• The council supports whole-of-community approaches to reducing alcohol abuse in the town.
• While the council is not the primary provider of health services, liquor licensing and enforcement services, it does have a role to play in relation to litter control, various aspects of the management of the Todd River and community development.
• The council is committed to a whole-of-government approach to dealing with the problems related to alcohol abuse in Alice Springs.
• The council is committed to working with community based organisations and in particular Aboriginal organisations, to promote self help measures related to reducing the incidence of alcohol abuse in the town.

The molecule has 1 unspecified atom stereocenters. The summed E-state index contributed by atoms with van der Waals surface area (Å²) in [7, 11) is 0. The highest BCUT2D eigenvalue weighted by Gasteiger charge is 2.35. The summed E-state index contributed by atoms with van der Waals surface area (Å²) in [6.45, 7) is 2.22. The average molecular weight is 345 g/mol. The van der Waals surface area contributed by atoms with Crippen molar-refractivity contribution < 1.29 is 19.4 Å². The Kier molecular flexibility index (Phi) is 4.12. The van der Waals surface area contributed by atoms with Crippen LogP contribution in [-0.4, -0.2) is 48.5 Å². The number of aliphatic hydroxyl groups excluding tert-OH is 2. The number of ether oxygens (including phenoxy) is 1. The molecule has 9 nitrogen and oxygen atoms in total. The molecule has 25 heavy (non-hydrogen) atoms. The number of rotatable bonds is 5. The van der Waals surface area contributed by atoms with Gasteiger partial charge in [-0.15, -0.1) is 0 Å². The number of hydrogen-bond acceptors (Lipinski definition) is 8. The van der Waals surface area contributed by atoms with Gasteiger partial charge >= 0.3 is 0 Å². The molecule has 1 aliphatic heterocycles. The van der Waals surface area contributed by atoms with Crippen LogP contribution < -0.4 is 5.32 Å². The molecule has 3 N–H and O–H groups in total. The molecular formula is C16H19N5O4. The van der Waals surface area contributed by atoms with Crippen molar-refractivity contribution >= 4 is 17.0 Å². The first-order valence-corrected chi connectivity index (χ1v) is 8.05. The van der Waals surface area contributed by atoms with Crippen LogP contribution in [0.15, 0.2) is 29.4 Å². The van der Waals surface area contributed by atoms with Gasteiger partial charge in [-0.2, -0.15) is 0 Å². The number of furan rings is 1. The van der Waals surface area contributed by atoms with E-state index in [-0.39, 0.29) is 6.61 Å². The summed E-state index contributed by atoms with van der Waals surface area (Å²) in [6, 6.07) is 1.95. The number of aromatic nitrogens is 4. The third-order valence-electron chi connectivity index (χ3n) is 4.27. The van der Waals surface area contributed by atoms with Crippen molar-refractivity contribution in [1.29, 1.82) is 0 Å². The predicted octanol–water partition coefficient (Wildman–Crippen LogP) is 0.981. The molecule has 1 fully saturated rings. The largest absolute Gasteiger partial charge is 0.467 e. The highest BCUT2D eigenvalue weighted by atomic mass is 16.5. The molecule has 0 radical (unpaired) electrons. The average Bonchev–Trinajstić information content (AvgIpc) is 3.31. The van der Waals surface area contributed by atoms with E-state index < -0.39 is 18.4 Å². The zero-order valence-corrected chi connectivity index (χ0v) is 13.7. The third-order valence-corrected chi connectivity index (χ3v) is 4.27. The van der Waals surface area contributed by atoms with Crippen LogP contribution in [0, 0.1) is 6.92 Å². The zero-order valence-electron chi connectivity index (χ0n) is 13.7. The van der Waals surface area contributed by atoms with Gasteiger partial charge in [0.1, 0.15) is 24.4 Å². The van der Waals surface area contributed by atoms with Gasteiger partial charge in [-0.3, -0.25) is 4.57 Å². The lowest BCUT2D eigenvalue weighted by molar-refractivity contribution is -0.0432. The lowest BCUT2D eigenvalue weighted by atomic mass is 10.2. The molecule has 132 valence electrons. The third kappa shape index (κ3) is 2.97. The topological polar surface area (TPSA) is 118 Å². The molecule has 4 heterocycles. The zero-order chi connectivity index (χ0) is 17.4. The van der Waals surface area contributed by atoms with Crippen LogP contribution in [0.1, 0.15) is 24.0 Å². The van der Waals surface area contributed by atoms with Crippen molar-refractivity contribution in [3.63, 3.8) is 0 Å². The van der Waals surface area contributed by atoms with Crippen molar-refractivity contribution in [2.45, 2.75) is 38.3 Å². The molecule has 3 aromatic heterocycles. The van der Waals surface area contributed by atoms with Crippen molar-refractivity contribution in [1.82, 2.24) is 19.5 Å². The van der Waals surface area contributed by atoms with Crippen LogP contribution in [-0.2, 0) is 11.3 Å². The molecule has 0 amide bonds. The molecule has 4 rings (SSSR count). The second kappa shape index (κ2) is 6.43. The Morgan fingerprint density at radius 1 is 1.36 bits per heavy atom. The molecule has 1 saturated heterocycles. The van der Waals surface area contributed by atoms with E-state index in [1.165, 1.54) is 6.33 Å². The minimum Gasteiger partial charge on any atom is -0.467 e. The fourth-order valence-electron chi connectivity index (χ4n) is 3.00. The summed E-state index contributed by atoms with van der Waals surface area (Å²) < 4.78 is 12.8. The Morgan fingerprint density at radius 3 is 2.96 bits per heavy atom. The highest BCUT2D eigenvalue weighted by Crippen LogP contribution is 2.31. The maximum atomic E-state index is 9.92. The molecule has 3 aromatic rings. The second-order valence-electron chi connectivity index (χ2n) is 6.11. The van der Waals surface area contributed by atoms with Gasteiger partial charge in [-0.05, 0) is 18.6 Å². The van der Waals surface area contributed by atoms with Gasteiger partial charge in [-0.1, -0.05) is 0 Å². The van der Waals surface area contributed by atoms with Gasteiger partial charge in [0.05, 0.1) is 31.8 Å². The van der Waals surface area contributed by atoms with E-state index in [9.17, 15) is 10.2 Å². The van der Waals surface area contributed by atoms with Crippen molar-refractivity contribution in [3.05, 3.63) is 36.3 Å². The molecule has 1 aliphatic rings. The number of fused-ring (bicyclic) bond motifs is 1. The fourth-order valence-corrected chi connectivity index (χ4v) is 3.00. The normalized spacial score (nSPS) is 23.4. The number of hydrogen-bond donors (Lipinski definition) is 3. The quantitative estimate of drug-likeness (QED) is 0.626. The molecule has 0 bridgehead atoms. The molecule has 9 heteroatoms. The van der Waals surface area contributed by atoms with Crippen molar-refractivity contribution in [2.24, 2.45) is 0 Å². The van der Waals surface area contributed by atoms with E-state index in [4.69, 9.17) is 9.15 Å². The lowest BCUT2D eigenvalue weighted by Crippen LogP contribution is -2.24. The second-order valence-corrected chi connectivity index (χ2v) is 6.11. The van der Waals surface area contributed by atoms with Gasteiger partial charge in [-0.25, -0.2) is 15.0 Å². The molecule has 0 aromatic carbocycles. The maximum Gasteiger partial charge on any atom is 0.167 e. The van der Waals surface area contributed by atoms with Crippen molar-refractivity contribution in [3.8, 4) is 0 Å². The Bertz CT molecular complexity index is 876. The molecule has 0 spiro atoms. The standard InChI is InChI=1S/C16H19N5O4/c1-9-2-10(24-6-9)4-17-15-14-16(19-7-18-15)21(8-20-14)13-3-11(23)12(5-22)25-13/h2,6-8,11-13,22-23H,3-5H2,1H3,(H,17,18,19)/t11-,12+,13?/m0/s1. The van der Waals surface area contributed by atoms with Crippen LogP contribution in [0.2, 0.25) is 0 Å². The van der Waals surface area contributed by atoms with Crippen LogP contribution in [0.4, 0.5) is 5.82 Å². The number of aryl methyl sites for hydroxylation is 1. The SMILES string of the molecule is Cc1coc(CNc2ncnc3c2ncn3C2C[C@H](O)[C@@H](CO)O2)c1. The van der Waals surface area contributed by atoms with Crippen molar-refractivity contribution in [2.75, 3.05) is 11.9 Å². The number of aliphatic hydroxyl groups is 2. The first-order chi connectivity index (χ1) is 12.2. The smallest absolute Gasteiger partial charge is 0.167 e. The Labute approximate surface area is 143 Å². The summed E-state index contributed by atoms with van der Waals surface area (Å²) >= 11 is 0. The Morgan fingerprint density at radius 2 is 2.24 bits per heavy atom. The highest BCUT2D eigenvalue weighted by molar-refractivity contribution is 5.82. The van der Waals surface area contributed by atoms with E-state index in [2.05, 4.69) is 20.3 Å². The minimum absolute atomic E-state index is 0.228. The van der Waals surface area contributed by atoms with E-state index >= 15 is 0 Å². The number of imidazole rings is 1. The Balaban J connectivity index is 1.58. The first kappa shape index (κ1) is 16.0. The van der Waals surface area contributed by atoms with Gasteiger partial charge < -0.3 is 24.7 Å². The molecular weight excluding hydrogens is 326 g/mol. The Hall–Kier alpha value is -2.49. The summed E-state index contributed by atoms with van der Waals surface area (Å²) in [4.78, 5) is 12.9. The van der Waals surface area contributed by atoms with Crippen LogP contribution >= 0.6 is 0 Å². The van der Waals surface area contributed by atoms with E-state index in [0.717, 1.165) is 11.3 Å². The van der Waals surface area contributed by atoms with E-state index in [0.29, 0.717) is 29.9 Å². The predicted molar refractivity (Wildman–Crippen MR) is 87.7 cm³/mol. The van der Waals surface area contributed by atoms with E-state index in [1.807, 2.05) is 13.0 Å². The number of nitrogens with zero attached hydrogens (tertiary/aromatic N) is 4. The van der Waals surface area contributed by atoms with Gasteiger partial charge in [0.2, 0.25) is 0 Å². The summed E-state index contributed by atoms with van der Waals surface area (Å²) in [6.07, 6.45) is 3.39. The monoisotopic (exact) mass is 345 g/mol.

Like it or not, the community cannot ignore the contents of the alcohol report, although it was perceived by some readers as being too emotive. Regrettably some sections of the media and sectarian interests in the community have seized upon this aspect of the report along with selected segments drawn from the executive summary and recommendations and sensationalized those issues of a controversial nature, casting a cloud over the credibility over the actual contents of the report. These approaches will not result in the subjective input the decision makers in the community or government will be seeking in order to formulate appropriate action.The depth and breadth of primary research the consultants have undertaken in the report, in my opinion, is to be commended, even if the outcomes have created or recognised some very disturbing facts that we as a community do not like. Controversial as they may be and regardless of the volumes of alcohol quoted in the report as sold or consumed, the fact is that alcohol is causing harm to the whole community – the very real hospital and health statistics alone contained within the report cannot be ignored.I am not an advocate for mandatorily restricting alcohol sales or reducing the number of outlets: the abusers of alcohol will merely find another source of supply to the detriment of responsible consumers. I am an advocate for responsibility and accountability in as much as government is able to legislate for and enforce, which the offender then has to accept.There has been too much pussyfooting around the issues for far too long and the broader community is heartily sick and tired of the numerous consultancies and forums relating to alcohol that have come to nothing. Whatever role the town council decides to play – and it must be a major player – this report contains too much substance to discard or dispute because of secular or pecuniary interests. Rather, the whole community needs to consider it as a starting point and where they can, support council and government in working through the issues for tangible, positive outcomes.